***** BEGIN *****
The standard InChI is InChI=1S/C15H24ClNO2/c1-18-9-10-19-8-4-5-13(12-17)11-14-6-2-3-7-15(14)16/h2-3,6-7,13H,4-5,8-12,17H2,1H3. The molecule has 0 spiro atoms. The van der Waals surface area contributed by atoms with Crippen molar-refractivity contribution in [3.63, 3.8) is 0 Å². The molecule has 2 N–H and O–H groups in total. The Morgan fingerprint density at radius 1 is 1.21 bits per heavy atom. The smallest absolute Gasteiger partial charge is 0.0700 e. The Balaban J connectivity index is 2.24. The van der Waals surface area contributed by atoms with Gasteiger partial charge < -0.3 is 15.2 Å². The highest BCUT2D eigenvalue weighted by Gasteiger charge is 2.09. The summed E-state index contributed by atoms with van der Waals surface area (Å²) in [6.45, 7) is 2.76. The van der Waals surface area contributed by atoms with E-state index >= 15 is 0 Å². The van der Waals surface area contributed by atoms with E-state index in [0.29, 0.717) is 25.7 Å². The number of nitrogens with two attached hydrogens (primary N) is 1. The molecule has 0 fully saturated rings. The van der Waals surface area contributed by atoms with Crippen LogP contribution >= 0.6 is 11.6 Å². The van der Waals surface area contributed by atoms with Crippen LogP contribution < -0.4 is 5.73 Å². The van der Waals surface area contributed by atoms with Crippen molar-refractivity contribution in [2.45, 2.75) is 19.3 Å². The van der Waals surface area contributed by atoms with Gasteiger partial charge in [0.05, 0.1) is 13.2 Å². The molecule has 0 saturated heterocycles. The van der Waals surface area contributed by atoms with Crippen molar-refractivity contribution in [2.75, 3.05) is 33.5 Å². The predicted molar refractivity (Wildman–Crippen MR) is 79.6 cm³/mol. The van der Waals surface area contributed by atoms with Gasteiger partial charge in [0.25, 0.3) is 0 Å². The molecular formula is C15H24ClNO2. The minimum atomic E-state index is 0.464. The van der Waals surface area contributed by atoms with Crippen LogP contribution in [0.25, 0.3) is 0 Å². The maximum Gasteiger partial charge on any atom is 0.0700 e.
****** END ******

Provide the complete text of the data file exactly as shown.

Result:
The standard InChI is InChI=1S/C15H24ClNO2/c1-18-9-10-19-8-4-5-13(12-17)11-14-6-2-3-7-15(14)16/h2-3,6-7,13H,4-5,8-12,17H2,1H3. The molecule has 0 spiro atoms. The van der Waals surface area contributed by atoms with Crippen molar-refractivity contribution in [3.63, 3.8) is 0 Å². The molecule has 2 N–H and O–H groups in total. The Morgan fingerprint density at radius 1 is 1.21 bits per heavy atom. The smallest absolute Gasteiger partial charge is 0.0700 e. The Balaban J connectivity index is 2.24. The van der Waals surface area contributed by atoms with Gasteiger partial charge < -0.3 is 15.2 Å². The highest BCUT2D eigenvalue weighted by Gasteiger charge is 2.09. The summed E-state index contributed by atoms with van der Waals surface area (Å²) in [6.45, 7) is 2.76. The van der Waals surface area contributed by atoms with E-state index >= 15 is 0 Å². The van der Waals surface area contributed by atoms with E-state index in [0.29, 0.717) is 25.7 Å². The number of nitrogens with two attached hydrogens (primary N) is 1. The molecule has 0 fully saturated rings. The van der Waals surface area contributed by atoms with Crippen LogP contribution >= 0.6 is 11.6 Å². The van der Waals surface area contributed by atoms with Crippen LogP contribution < -0.4 is 5.73 Å². The van der Waals surface area contributed by atoms with Crippen molar-refractivity contribution in [2.45, 2.75) is 19.3 Å². The van der Waals surface area contributed by atoms with Gasteiger partial charge in [0.05, 0.1) is 13.2 Å². The molecule has 0 saturated heterocycles. The van der Waals surface area contributed by atoms with Crippen molar-refractivity contribution in [2.75, 3.05) is 33.5 Å². The predicted molar refractivity (Wildman–Crippen MR) is 79.6 cm³/mol. The van der Waals surface area contributed by atoms with Gasteiger partial charge in [0.25, 0.3) is 0 Å². The molecular formula is C15H24ClNO2. The minimum atomic E-state index is 0.464. The van der Waals surface area contributed by atoms with Crippen LogP contribution in [0.25, 0.3) is 0 Å². The maximum Gasteiger partial charge on any atom is 0.0700 e.